By Daniel Hunter
New research from the UK's largest money saving brand has revealed that retail is the most likely sector to experience employees pulling 'sickies', followed by customer service workers and those in sales and marketing. By contrast, the most reliable employees were those that worked in health, education and agriculture.
It seems that employees working in ‘retail’, ‘customer service’ and ‘sales and marketing’ are the most likely to call in sick to work; with only one third of Britons, 29%, being ‘genuinely ill’ every time they take a day off and cite illness, according to the results of a new study.
The study, conducted by www.vouchercloud.com, polled 1,921 UK based workers from across the country as part of research into the financial costs of time off. All respondents were currently in full or part-time employment.
Respondents were initially asked which sector they worked in and chose one from a list of options that they felt best fitted their current occupation. They were then asked ‘How many sick days have you taken in the last twelve months?’ which revealed the average answer to be ‘4.8 sick days’ across all respondents.
However, when the results were broken down across the different sectors, a top ten was revealed of the sectors in which employees are most likely to take sick days. The top ten sectors with the highest number of sick days taken were as follows:
1. Retail — Average of 6.4 days off sick in the last twelve months
2. Customer service — 6.2
3. Sales and Marketing — 6
4. Recruitment and HR — 5.8
5. Energy and Utilities — 5.5
6. Public sector (civil service etc.) — 5.2
7. IT and Communication — 5
8. Transport and logistics — 4.6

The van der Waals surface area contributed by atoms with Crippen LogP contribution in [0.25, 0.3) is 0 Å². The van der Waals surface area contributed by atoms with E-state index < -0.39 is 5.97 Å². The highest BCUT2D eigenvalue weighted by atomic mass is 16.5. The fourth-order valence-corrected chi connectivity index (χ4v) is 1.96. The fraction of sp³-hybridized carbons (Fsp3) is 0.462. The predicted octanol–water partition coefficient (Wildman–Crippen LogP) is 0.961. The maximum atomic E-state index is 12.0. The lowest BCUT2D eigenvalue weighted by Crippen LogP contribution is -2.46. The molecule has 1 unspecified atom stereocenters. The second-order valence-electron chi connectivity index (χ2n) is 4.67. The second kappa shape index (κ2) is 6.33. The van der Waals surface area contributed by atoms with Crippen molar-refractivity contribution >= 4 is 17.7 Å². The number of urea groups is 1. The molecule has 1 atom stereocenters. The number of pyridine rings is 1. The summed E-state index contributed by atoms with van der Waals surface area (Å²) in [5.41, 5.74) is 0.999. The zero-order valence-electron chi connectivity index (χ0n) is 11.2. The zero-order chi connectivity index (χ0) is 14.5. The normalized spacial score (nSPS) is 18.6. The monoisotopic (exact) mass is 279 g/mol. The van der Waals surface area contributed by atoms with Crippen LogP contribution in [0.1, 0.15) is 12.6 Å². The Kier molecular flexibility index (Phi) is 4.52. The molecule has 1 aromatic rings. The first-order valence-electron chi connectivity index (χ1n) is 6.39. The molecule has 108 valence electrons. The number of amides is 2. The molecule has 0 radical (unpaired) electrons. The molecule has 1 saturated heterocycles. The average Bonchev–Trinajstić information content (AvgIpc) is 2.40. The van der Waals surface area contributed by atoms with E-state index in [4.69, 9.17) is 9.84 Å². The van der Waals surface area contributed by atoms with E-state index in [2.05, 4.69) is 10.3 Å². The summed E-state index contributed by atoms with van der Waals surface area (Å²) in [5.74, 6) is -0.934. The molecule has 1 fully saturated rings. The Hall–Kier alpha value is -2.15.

9. Construction/trade — 4.5
10. Law — 4.1
The study then looked at the legitimacy of these sick days, asking ‘Are you always genuinely ill when you claim a sick day at work?’ to which only 29% said ‘yes’. The majority, 45%, claimed this was the case ‘most of the time’. However 26% said they were ‘rarely ill’ when calling in sick. Of those ‘pulling a sickie’, i.e. pretending to be ill when calling in sick, ‘retail’ was again revealed as the most common sector for this to happen within; with 39% of those who admitted that they were ‘rarely ill’ when calling in sick working in the retail sector.
The study then looked at the reasons for this, asking, ‘What are your main reasons for calling in sick when not genuinely ill?’ which revealed the following top five answers. Respondents were allowed to select more than one option if they had taken a sick day for more than one reason, with the most popular answers as follows:
1. Hangovers — 27%
2. Shopping — 19%
3. Utilities Appointments — 17%
4. Planned activities (days out etc.) — 15%
5. Job Interviews — 12%
Those who had admitted to lying about being ill were asked as to whether or not they ever felt any guilt about being dishonest, to which 61% said that ‘yes’ they did feel guilt. Those who admitted to feeling guilty were asked for their main reasons for feeling guilty, with the number one reason for 49% of respondents was that they felt they had ‘let their colleagues down’ as they had to bear the burden of their absence. Only 27% felt bad for their ‘employer’.
Of all sectors, the most reliable in terms of not calling in sick were those working in 'Health', 'Education' and 'Agriculture'. Health workers on average only had 1.3 days sick; education sector employees 1.7 and agricultural employees 2.
Matthew Wood of vouchercloud.com made the following comment: “Now and again, you might find yourself in the situation where you have to fib to your employers about where you are on a certain day. If you’ve got a job interview in the pipeline it can be tricky to organise time off without letting on the real reason, in which case a ‘sick’ day might be the easiest solution. But a hangover?
“Hangovers are never an enjoyable experience, but if you have work the next day maybe you should hold back and think of the sore head that’s bound to follow. Sick days cost industry millions of pounds every year. You might not think that the odd sick day here and there hurts, but collectively, the cost to the British economy can be considerable.”
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